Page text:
Text: Sunir Pandey
Photographs: Jan Møller Hansen
It is well known that Nepal is home to thousands of refugees from Bhutan and Tibet
, but what goes unnoticed is the growing number of asylum seekers from trouble spots around the world.
Many from Somalia, Pakistan, Afghanistan, Bangladesh, Burma and Iraq arrive here in the hope that the UN Refugee Agency (UNHCR) will facilitate third-country resettlement, or they are duped by human traffickers who bring them to Nepal with the promise of flying them to Europe from Kathmandu airport on forged documents.
UNHCR is taking care of at least 500 ‘urban refugees’, but the actual number is probably much higher. Nepal denies on-arrival visas to 11 countries, but many cross the open border from India. The Nepal government treats them as illegal migrants and they amass fines of $6 a day for overstaying. There are only three exit strategies for urban refugees: repatriation to the home country, third-country resettlement or integration in Nepal.
Hover over any country or click on the legend box for the statistics. Source: UN Refugee Agency (UNHCR)
Nepal has not signed the 1951 UN convention on refugees that would ensure legal and economic rights to those forced to flee their homelands, and the government is keen to discourage UNHCR from recognising and supporting more refugees for fear that Nepal could turn into a hub for human trafficking.
On World Refugee Day on 20 June, UNHCR presents a ten-day photo exhibition, Refugee Stories, with documentary film screenings and talk programs at the City Museum in Darbar Marg. Some of the images of refugees from Tibet, Burma, Pakistan, and Somalia who live in Kathmandu by Jan Møller Hansen featured here will be on display.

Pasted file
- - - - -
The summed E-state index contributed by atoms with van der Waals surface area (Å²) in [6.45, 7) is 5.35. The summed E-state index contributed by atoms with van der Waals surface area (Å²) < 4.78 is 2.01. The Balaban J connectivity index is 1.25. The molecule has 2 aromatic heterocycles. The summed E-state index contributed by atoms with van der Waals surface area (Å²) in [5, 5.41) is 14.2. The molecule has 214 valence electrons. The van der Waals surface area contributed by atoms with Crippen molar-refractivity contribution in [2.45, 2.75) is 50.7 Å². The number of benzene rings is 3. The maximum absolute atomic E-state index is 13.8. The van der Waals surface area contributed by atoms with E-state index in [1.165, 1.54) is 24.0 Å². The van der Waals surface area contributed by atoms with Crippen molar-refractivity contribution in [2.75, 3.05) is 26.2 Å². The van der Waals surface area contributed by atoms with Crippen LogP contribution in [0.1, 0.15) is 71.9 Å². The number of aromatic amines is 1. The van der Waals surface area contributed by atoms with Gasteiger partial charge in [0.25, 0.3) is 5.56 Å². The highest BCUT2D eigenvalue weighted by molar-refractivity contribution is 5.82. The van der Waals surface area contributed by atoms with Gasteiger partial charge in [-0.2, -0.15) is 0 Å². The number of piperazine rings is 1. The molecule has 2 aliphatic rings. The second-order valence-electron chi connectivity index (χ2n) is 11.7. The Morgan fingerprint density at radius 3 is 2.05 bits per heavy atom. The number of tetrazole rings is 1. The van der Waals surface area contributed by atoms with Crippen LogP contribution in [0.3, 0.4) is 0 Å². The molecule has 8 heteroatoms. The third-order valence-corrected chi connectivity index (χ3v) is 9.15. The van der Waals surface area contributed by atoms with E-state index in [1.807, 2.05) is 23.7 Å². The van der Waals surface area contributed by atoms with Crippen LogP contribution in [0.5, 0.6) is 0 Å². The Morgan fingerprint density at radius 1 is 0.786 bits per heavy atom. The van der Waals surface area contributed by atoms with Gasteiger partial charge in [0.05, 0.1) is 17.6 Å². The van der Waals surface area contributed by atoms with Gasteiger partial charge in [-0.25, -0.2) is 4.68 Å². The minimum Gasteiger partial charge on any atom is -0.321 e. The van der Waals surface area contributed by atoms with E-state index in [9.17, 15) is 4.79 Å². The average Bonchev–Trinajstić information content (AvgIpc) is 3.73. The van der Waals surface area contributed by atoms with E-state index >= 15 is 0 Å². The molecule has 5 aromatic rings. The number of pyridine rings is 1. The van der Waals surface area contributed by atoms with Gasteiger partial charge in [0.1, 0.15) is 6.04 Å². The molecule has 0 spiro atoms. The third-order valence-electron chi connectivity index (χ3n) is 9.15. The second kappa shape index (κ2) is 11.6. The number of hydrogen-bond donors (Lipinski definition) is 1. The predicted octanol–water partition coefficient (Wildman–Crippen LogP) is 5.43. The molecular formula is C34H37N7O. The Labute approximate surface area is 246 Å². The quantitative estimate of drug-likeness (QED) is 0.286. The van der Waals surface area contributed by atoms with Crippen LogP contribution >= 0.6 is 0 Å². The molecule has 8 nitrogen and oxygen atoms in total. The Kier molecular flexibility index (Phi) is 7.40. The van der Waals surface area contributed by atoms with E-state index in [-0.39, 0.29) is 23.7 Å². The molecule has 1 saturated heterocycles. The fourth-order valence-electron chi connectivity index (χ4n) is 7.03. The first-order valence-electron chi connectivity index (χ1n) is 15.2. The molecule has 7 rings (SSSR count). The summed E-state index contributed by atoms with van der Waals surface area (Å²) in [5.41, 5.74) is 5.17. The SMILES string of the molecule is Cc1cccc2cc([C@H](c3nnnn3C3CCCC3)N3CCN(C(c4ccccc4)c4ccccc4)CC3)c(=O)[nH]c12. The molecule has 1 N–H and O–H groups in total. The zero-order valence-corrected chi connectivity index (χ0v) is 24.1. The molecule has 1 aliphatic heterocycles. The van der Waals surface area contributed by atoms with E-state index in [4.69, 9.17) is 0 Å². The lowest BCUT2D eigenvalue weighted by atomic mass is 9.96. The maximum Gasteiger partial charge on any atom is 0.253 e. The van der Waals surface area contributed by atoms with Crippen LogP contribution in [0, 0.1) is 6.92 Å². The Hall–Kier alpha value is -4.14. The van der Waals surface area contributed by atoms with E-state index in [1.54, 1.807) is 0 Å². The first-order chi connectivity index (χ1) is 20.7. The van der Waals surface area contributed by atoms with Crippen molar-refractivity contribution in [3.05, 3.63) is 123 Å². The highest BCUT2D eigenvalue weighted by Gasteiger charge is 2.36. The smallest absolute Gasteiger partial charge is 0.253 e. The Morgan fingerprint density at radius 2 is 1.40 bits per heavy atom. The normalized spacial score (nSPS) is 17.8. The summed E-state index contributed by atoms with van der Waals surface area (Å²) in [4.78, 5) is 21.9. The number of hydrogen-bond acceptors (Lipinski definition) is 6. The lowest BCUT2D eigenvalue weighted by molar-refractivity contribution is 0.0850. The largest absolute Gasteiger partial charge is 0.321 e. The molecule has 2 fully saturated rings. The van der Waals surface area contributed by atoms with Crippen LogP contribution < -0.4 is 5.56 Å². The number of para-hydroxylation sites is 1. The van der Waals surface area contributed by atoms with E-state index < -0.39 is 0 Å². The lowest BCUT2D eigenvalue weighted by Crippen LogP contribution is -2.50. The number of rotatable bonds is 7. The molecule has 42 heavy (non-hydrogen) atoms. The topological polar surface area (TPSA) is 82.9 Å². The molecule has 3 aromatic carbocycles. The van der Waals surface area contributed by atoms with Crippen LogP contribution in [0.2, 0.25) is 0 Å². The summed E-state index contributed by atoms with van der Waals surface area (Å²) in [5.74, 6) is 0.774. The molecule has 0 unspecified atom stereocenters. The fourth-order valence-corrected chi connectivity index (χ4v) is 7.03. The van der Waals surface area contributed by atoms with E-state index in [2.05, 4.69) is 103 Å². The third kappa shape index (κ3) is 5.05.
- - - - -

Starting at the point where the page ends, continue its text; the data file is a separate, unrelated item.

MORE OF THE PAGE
Darbar Marg, Kathmandu
A Pakistani refugee attending school in Kathmandu.
Somali refugee family living in Kathmandu.
A Pakistani refugee from the Amadiyaa community.
A refugee from the Chin community in Myanmar.
Tibetan refugee students perform a Tibetan dance at a school in Kathmandu.
These three students belong to the third generation of Tibetan refugees in Nepal.
Namgyal Dolma is 100-years-old. Four generations of her family has lived in Kathmandu.
This brother and sister live with their family in Kathmandu. They belong to the Chin community from Myanmar.
Two Myanmar refugees live with their mother in a suburb of Kathmandu.
A refugee boy from Pakistan holds a sign asking the government to remove the 40,000 USD fine that his family has to pay to leave Nepal for America.
Online production: Ayesha Shakya
Refugees-in-waiting Gopal Gartaula
Axis of despair, Kunda Dixit
Debimaya’s daughter Gopal Gartaula
Huddled masses, waiting to rejoin families Gopal Gartaula
Those who want to stay Gopal Gartaula
Gross National Shame Anurag Acharya
No refuge when refugees leave Marcus Benigno